Virginia Tech biomedical engineers announce child football helmet study
Virginia Tech released today results from the first study ever to instrument child football helmets. Youth football helmets are currently designed to the same standards as adult helmets, even though little is known about how child football players impact their heads. This is the first study to investigate the head impact characteristics in youth football, and will greatly enhance the development of improved helmets specifically designed for children.
The Auburn Eagles, a local, Montgomery County, Va., youth team consisting of 6 to 8 year old boys, has participated in the study since August. The helmets of the child football players are instrumented with custom 12 accelerometer arrays that measure how a child's head responds to impact. Each time a player impacts his head, data are recorded and wirelessly downloaded to a computer on the sideline.
The technology is similar to what Virginia Tech has used since 2003 to instrument its collegiate football team. "The research conducted with the Virginia Tech football team has led to a better understanding of head impacts in football and how they relate to concussions," said Stefan Duma (http://www.sbes.vt.edu/duma.php), the Virginia Tech professor of biomedical engineering and department head of the Virginia Tech Wake Forest University School of Biomedical Engineering and Sciences (SBES) that directs this project.
Furthermore, this research has led to the development of the National Impact Database (http://www.sbes.vt.edu/nid), which contains the first safety rating system ever available for adult football helmets (STAR Evaluation System). Similar developments for youth football are anticipated from the current study with the Auburn Eagles.
"Based on eight years of studying head impacts experienced by Virginia Tech football players, we were able to quantify exposure for adult football players relative to impact location, severity, and frequency," Duma said. "Unfortunately, we cannot translate the adult exposure to the youth helmets because the impact conditions of youth football are completely unknown. To solve this problem, we are applying the same approach that we have used with the Virginia Tech football team to a youth football team," Duma added.
The instrumentation wasn't compatible with the older helmets that were initially provided for the youth team, so Virginia Tech purchased new helmets for the entire team. "The kids are very excited about wearing the same technology in their helmets that the Virginia Tech football team has worn over the last eight years," said Ray Daniel, the graduate student whose master's thesis will be focused on the study.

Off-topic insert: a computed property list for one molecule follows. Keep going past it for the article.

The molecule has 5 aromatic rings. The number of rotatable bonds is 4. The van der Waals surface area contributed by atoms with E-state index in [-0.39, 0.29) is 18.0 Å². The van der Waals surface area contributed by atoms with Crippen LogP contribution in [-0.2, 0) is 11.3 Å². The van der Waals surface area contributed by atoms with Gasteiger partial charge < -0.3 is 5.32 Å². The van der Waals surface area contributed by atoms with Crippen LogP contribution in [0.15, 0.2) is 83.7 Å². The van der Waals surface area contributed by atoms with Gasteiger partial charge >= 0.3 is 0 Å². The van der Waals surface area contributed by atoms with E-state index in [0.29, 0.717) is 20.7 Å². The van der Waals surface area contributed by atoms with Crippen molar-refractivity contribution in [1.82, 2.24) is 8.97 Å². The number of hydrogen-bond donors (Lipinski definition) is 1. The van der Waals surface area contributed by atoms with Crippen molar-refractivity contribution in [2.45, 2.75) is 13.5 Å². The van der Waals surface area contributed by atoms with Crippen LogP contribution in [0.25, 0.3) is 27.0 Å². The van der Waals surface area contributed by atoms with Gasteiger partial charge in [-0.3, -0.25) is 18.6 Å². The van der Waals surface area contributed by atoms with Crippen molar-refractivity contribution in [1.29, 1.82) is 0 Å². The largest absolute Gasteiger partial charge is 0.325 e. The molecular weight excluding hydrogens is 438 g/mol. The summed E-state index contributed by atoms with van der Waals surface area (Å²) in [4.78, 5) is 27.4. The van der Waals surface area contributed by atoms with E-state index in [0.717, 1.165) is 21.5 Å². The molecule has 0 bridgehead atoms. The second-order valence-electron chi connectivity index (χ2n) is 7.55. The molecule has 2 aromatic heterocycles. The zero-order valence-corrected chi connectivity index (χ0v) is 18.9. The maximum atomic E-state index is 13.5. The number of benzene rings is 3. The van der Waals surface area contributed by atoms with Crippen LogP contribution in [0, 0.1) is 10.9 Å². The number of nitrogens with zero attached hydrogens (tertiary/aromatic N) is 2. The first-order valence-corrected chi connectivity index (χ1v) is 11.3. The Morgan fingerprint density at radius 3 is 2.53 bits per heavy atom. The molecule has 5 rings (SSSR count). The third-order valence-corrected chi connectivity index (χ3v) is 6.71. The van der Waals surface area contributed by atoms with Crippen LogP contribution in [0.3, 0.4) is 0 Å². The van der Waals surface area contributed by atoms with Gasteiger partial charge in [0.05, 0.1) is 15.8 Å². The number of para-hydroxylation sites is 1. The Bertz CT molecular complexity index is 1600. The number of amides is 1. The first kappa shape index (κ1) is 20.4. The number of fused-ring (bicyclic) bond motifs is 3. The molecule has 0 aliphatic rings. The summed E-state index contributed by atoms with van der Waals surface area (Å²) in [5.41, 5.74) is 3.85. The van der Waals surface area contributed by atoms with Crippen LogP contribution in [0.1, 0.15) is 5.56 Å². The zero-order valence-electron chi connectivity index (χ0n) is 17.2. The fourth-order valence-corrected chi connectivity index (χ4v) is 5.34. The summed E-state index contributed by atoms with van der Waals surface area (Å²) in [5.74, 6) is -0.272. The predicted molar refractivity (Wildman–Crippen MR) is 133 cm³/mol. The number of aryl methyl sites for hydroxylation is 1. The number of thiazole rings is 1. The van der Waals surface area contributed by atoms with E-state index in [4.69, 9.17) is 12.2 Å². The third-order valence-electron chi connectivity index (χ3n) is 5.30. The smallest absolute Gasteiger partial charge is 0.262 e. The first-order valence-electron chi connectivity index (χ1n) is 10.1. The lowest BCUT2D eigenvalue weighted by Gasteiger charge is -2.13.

"The parents, kids, and coaches have been very cooperative and are all excited about being part of this important study that will lead to better design guides for youth football helmets," added Daniel, who performs the daily duties for the study and who is at every practice and game. All players and parents have consented to the study in accordance with the Virginia Tech Institutional Review Board procedures.
To date, over 400 head impacts experienced by the youth football team have been collected and analyzed. "Not only are the impacts generally less severe in youth football when compared to adults, but the frequency of the most severe impacts is substantially lower," Duma said. While most of the impacts collected have been of very low severity; surprisingly, a few impacts are approaching impact levels associated with concussion in adult football players. The goal of this study is to completely quantify and characterize the head impact conditions of youth football, which will provide guidelines to aide manufacturers in designing better helmets for children.
"We have a unique opportunity to quantify the distribution of head impacts experienced by youth players, which no one has ever looked at before," said Steven Rowson (http://www.cib.vt.edu/people/b … bios/bio_rowson.html), research assistant professor of biomedical engineering and creator of the STAR Evaluation System for football helmets. Rowson, who also helped design the sensors that are currently in the youth helmets, added, "By knowing these impact distributions, we can develop a safety rating system for youth football helmets that will supplement the National Impact Database. This not only educates consumers on relative helmet safety, but also provides improved design criteria for helmet manufacturers."
This work has implications that are not limited to improved helmets in football, but also has applications towards improved head protection in other sports, as well as advancements in automobile safety designs. Funding for this project is provided by the National Highway Traffic Safety Administration (NHTSA) and the Institute for Critical Technology and Applied Science (ICTAS) at Virginia Tech.